Communicated by Mark H. Paalman
Guidelines for establishing locus specific databases†
Article first published online: 9 DEC 2011
© 2011 Wiley Periodicals, Inc.
Volume 33, Issue 2, pages 298–305, February 2012
How to Cite
Vihinen, M., den Dunnen, J. T., Dalgleish, R. and Cotton, R. G. H. (2012), Guidelines for establishing locus specific databases. Hum. Mutat., 33: 298–305. doi: 10.1002/humu.21646
- Issue published online: 12 JAN 2012
- Article first published online: 9 DEC 2011
- Accepted manuscript online: 3 NOV 2011 08:49AM EST
- Manuscript Accepted: 25 OCT 2011
- Manuscript Received: 25 JUL 2011
- European Community's Seventh Framework Programme (FP7/2007-2013; 200754)
- variation database curation;
- data collection;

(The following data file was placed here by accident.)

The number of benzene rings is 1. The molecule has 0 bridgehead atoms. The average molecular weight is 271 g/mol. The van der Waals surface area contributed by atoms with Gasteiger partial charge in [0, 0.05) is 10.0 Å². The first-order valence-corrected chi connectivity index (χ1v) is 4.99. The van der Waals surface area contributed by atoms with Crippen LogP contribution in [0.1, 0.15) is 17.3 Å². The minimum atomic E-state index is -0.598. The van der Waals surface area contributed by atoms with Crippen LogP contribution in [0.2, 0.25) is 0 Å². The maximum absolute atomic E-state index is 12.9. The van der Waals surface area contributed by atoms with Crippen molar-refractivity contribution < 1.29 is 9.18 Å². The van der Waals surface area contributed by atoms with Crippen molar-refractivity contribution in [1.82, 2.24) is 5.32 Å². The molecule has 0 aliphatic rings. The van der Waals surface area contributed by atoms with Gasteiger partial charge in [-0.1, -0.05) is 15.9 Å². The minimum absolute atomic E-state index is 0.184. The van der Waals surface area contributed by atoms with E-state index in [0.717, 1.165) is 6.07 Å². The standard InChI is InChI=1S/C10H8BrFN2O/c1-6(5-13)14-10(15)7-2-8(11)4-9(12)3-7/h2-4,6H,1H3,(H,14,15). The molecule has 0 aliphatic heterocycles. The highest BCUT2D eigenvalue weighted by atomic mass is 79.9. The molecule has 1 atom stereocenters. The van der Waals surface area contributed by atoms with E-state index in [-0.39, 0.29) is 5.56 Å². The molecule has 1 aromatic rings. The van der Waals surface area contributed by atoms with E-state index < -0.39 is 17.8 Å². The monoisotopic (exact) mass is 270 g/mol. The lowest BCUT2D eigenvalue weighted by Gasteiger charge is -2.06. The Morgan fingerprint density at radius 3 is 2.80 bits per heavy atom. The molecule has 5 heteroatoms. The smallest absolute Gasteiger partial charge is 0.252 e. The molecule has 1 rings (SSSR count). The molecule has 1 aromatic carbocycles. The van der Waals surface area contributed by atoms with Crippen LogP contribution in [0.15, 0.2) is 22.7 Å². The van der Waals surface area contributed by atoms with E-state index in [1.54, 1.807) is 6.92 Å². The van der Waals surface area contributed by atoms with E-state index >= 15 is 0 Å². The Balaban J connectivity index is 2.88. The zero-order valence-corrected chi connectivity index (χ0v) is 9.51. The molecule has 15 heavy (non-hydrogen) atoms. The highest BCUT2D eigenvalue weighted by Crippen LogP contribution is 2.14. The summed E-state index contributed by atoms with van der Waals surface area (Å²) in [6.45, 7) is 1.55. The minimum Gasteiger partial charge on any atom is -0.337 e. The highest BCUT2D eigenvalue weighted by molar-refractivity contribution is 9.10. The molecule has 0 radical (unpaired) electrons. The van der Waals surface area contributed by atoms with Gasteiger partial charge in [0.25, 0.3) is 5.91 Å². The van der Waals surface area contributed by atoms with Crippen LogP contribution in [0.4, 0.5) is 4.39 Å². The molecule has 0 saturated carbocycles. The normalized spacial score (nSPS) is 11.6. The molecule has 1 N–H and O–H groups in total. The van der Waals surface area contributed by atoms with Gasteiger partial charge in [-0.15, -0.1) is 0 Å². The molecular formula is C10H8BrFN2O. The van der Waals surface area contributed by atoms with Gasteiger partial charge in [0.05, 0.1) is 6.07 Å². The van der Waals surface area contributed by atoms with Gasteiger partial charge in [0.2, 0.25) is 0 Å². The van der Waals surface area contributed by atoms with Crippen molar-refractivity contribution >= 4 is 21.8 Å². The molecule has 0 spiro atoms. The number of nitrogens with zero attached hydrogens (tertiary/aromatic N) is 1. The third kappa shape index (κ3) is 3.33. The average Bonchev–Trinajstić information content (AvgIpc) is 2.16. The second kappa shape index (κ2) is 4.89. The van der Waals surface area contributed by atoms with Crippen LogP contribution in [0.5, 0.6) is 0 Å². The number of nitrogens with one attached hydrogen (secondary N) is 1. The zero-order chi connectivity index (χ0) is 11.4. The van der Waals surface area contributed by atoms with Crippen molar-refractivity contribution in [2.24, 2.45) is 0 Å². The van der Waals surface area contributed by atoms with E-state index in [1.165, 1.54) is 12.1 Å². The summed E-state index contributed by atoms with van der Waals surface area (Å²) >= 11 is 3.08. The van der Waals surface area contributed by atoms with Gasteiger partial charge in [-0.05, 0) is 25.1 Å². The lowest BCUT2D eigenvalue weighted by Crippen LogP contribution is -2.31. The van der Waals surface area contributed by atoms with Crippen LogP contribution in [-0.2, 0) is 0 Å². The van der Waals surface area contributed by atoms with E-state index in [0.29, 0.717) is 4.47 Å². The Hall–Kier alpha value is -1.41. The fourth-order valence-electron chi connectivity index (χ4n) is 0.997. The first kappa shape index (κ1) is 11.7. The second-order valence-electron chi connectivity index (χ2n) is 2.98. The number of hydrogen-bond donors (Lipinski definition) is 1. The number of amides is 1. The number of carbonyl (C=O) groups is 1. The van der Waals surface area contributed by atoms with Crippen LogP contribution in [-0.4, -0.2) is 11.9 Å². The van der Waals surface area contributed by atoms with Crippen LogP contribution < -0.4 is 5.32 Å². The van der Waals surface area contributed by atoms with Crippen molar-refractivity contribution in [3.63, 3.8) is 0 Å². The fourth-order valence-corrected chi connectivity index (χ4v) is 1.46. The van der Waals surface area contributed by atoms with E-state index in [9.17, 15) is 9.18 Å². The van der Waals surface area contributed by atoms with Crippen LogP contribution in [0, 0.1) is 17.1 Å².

Information about genetic variation has been collected for some 20 years into registries, known as locus specific databases (LSDBs), which nowadays often contain information in addition to the actual genetic variation. Several issues have to be taken into account when considering establishing and maintaining LSDBs and these have been discussed previously in a number of articles describing guidelines and recommendations. This information is widely scattered and, for a newcomer, it would be difficult to obtain the latest information and guidance. Here, a sequence of steps essential for establishing an LSDB is discussed together with guidelines for each step. Curators need to collect information from various sources, code it in systematic way, and distribute to the research and clinical communities. In doing this, ethical issues have to be taken into account. To facilitate integration of information to, for example, analyze genotype–phenotype correlations, systematic data representation using established nomenclatures, data models, and ontologies is essential. LSDB curation and maintenance comprises a number of tasks that can be managed by following logical steps. These resources are becoming ever more important and new curators are essential to ensure that we will have expertly curated databases for all disease-related genes in the near future. Hum Mutat 33:298–305, 2012. © 2011 Wiley Periodicals, Inc.